They like to think of themselves as “the silent helpers”.
When a member of your family dies, these Lake Macquarie men say they’ll care for them as if they were their own.
It’s a promise the three generations of cremators have maintained since the first of the trio joined the industry a dozen years ago.
Peter Anderson, Shane Anderson and Zac Walters are cremators and groundskeepers at Lake Macquarie Memorial Park.
Employed by InvoCare, the threesome operates the crematory at least 1,300 times per year, assists with about 85 burials each year, and maintains 76 acres of expansive reserve at the Ryhope address.
“It’s a job that people either want to know all about or nothing about,” says 61-year-old grandfather Peter.
“Not many people know what goes on behind the scenes to make it all happen.”
The trio operates two machines within the crematorium, each worth more than $1 million.
“It’s essentially a furnace,” Peter told the Newcastle Weekly.
“It reaches more than 800 degrees and takes about an hour and a half to cremate a coffin.
“That’s for the average person,” he adds.
But, not everyone who dies is “average”, and this is something the men say they think about every day.
“When you see a small coffin, or you know it was a stillborn or a little one, that’s a bit hard to take,” Peter says.
“We don’t see what is inside the coffin, our job is to care for that person as if they’re our family member, from the minute they arrive until we’re handing the family the ashes or witnessing at a burial.”
Peter was first lured to this unusual job almost 13 years ago.
Prior to this role he’d been working as an aged care nurse.
“When Shane and his sister were little, they’d come and pick me up from a shift and they’d be waving at the elderly,” he says.
“They’d seen a lot of what the elderly were like growing up, they’d know when they weren’t there to wave at them anymore.”
For Shane, who is approaching his 40th birthday, the job represents more than a pay check.
“Sometimes they [visitors to the park] just want someone to talk to and they’ll tell you all about their day,” he reflects.
“It’s a job that makes you appreciate life.
“You might come to work, and you’ve got a problem that you’re dealing with and then you see a family that have just lost a loved one and your problem doesn’t seem so big anymore.
“I really think this is what I was put on this earth to do.”
Shane insists each person who is buried or cremated at the Cessnock Road site is treated like a member of his own family.
“We treat them like they’re still here because they’re someone’s loved one.
“I’ve got my Nan out here.
“She wanted to be buried out here because she saw how much I cared for the grounds.
“It’s a bit strange that I can say I dug my Nan’s grave, but like I said no one is treated any different.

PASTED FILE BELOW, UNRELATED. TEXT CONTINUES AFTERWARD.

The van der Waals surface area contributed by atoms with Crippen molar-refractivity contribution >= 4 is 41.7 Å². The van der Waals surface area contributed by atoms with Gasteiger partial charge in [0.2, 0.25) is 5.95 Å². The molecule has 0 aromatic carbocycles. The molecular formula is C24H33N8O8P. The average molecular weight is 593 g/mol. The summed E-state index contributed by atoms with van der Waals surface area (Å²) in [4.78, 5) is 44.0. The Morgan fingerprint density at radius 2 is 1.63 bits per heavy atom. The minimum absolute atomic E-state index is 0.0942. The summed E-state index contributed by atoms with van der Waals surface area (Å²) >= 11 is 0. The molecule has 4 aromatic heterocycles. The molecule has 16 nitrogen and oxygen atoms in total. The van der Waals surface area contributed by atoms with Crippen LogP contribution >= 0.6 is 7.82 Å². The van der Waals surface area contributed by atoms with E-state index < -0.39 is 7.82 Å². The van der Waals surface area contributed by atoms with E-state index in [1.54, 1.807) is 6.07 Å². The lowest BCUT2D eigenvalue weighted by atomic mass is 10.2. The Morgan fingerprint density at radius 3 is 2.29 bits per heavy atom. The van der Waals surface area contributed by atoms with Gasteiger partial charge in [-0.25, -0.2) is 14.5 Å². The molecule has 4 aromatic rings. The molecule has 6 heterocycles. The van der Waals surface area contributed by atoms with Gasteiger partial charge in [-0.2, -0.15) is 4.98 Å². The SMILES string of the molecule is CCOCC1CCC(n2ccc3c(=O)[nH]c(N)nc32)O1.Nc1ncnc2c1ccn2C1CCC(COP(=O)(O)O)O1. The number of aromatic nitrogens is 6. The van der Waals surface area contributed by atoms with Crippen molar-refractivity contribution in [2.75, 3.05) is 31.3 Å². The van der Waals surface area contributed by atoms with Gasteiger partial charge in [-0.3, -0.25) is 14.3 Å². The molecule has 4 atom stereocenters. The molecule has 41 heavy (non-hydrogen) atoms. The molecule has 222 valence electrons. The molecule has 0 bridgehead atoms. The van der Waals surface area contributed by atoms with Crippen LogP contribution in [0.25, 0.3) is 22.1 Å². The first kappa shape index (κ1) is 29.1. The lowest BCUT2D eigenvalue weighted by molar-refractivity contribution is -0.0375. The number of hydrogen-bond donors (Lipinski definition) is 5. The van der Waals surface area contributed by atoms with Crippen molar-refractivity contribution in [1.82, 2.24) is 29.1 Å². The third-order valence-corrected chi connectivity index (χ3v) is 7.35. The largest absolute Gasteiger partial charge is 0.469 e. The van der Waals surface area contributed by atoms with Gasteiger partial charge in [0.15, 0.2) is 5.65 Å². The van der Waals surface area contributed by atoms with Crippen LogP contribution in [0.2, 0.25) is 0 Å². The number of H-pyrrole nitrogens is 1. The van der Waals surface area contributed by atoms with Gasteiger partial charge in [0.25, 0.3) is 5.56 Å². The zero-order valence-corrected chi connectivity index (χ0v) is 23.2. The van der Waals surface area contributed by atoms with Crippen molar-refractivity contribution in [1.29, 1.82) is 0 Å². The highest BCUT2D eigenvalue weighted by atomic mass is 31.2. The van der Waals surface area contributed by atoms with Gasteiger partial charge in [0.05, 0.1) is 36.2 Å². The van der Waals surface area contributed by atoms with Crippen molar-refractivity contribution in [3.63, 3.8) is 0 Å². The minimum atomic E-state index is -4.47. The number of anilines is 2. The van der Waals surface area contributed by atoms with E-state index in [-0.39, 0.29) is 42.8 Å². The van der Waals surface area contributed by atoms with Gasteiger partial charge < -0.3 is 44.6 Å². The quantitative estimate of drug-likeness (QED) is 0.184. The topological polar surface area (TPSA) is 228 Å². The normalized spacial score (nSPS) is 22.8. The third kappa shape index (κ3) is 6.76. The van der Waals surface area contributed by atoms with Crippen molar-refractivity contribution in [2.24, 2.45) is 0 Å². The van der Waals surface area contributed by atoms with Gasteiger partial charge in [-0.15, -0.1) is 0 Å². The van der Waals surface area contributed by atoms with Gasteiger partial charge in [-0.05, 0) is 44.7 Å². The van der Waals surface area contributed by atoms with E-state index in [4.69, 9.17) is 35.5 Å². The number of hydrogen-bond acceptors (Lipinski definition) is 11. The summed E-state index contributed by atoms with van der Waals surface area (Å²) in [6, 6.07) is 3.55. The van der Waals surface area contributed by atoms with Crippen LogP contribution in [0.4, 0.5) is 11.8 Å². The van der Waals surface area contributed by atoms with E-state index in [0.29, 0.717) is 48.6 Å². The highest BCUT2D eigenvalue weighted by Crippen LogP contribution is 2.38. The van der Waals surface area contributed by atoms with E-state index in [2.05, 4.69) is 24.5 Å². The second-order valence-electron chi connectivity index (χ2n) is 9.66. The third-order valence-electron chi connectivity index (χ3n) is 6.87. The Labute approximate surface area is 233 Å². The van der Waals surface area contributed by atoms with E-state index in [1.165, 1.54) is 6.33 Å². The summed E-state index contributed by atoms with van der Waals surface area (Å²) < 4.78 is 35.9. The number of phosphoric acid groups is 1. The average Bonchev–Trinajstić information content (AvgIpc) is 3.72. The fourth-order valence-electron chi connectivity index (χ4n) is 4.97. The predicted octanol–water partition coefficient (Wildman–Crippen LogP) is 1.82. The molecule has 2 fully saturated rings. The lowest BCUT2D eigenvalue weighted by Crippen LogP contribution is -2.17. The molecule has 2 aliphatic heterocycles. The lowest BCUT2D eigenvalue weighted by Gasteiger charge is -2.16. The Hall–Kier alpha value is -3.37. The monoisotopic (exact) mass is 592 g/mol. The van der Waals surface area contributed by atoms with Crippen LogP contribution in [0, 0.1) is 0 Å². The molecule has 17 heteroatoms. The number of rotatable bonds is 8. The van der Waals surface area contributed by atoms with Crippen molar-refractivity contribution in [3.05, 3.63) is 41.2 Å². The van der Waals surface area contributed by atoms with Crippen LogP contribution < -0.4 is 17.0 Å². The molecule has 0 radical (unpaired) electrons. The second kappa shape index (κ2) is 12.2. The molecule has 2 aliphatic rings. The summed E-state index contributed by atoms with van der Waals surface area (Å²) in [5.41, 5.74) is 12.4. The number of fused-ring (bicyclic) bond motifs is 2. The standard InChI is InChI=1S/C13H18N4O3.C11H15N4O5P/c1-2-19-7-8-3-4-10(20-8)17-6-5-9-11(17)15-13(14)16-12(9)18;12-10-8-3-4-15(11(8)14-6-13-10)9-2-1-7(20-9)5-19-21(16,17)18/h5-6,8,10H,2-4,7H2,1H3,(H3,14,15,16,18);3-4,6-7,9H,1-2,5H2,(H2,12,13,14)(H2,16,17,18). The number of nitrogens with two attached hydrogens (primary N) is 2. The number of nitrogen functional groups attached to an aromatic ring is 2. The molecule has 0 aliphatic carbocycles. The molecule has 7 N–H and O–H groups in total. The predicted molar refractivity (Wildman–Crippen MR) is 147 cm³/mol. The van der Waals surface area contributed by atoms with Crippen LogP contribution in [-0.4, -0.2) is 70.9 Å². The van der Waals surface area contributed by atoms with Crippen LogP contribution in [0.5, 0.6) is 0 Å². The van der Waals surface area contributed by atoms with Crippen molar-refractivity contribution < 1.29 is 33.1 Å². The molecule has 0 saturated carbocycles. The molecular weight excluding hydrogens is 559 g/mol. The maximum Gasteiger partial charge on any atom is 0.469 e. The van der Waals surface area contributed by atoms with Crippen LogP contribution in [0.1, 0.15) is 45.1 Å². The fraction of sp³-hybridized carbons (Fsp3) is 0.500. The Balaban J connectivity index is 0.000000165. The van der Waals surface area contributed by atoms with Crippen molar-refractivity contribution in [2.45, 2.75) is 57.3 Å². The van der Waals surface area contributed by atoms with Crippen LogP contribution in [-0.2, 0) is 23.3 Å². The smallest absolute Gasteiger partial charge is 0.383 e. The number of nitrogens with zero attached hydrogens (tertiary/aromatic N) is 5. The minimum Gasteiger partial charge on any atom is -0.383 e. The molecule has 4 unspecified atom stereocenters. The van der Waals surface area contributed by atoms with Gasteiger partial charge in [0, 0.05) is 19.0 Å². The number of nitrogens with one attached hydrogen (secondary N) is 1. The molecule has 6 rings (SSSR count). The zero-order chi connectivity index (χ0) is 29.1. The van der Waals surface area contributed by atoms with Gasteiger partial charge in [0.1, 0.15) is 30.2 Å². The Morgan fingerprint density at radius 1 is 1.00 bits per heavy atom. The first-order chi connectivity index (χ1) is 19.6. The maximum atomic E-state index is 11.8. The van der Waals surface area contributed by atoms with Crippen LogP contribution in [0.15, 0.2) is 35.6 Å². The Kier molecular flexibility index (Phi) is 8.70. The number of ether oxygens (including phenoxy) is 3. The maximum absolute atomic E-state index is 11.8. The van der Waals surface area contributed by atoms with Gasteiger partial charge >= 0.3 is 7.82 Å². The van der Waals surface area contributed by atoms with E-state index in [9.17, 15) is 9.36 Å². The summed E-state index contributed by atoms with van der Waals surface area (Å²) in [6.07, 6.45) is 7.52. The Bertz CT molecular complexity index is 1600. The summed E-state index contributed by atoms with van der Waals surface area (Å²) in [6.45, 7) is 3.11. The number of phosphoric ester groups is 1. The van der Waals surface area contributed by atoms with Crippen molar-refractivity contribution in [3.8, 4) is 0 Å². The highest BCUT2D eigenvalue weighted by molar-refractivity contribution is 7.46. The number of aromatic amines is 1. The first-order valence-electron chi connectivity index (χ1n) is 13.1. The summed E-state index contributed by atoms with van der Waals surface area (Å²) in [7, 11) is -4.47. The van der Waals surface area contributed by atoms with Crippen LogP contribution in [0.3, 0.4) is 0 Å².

“They’re all cared for until the end.
“It’s like being a silent helper, that’s the part I like.
“You’re helping people get through one of the toughest times of their lives.
“We’re out the back here doing all this so they can have that part dealt with.”
And, of course, some days it’s a tough job.
“People see us working on the grounds when they’re saying farewell to their loved one, and when you know it’s a baby that’s hard, they don’t see the tears behind our sunglasses, but we feel for them.”
Cremation is becoming a more viable option for the next generation too.
“I think people are changing their minds,” Shane says.
“The beauty is you can be cremated, and you can spread your ashes wherever you like, or be memorialised in a park – a place that is going to be maintained forever.
“You come out here in the mornings and there’ll be 10 or 15 kangaroos at the park, in the afternoons at sunset it’ll be the ducks and the birds.
“People say how can you work with all that sadness around every day, and it is sad, but it is a beautiful place.
“We’re giving them a beautiful space they can come to and remember their loved ones.”
They are proud to showcase their own workspaces, too.
“Coming from a golf course, I’m a lawn man,” says Shane. “I love the lawn looking good.
“Dad’s pretty proud of what he’s created down near the water feature and Zac’s pretty handy on the whipper snipper.”
Lake Macquarie Memorial Park is home to hundreds of burial plaques, lawn sites, a heritage memorial, lullaby garden, garden of peace and a natural memorial reserve.
It sources its own water from the three dams onsite.
When Shane’s 17-year-old stepson Zac started in his role as cremator eight months ago, it’s believed he was the youngest in NSW.
“It’s in the family and that gives me support in case it gets to me,” he says.
“I like being here, I don’t feel like a number, and I don’t do it for the pay check.”
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